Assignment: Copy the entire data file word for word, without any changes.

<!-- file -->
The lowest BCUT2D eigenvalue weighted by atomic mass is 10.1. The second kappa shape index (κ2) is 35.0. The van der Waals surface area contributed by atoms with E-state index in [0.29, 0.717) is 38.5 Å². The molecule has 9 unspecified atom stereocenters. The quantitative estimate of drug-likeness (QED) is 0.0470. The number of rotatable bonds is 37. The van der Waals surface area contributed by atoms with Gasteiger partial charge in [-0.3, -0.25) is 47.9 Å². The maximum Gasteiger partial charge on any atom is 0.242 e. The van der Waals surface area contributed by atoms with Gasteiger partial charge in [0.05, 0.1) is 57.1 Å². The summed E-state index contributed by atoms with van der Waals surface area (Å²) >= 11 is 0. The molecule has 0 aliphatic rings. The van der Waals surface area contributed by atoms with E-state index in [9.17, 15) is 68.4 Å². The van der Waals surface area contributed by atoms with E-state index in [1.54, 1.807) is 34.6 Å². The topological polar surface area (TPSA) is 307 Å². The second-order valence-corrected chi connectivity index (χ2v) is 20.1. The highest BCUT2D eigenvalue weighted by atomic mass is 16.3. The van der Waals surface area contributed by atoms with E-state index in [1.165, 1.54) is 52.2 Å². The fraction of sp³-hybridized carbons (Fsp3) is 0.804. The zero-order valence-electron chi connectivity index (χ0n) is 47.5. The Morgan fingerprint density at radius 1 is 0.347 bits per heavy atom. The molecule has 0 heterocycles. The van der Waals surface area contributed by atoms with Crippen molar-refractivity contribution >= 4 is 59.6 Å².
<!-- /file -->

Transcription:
The lowest BCUT2D eigenvalue weighted by atomic mass is 10.1. The second kappa shape index (κ2) is 35.0. The van der Waals surface area contributed by atoms with E-state index in [0.29, 0.717) is 38.5 Å². The molecule has 9 unspecified atom stereocenters. The quantitative estimate of drug-likeness (QED) is 0.0470. The number of rotatable bonds is 37. The van der Waals surface area contributed by atoms with Gasteiger partial charge in [-0.3, -0.25) is 47.9 Å². The maximum Gasteiger partial charge on any atom is 0.242 e. The van der Waals surface area contributed by atoms with Gasteiger partial charge in [0.05, 0.1) is 57.1 Å². The summed E-state index contributed by atoms with van der Waals surface area (Å²) >= 11 is 0. The molecule has 0 aliphatic rings. The van der Waals surface area contributed by atoms with E-state index in [9.17, 15) is 68.4 Å². The van der Waals surface area contributed by atoms with E-state index in [1.54, 1.807) is 34.6 Å². The topological polar surface area (TPSA) is 307 Å². The second-order valence-corrected chi connectivity index (χ2v) is 20.1. The highest BCUT2D eigenvalue weighted by atomic mass is 16.3. The van der Waals surface area contributed by atoms with E-state index in [1.165, 1.54) is 52.2 Å². The fraction of sp³-hybridized carbons (Fsp3) is 0.804. The zero-order valence-electron chi connectivity index (χ0n) is 47.5. The Morgan fingerprint density at radius 1 is 0.347 bits per heavy atom. The molecule has 0 heterocycles. The van der Waals surface area contributed by atoms with Crippen molar-refractivity contribution >= 4 is 59.6 Å².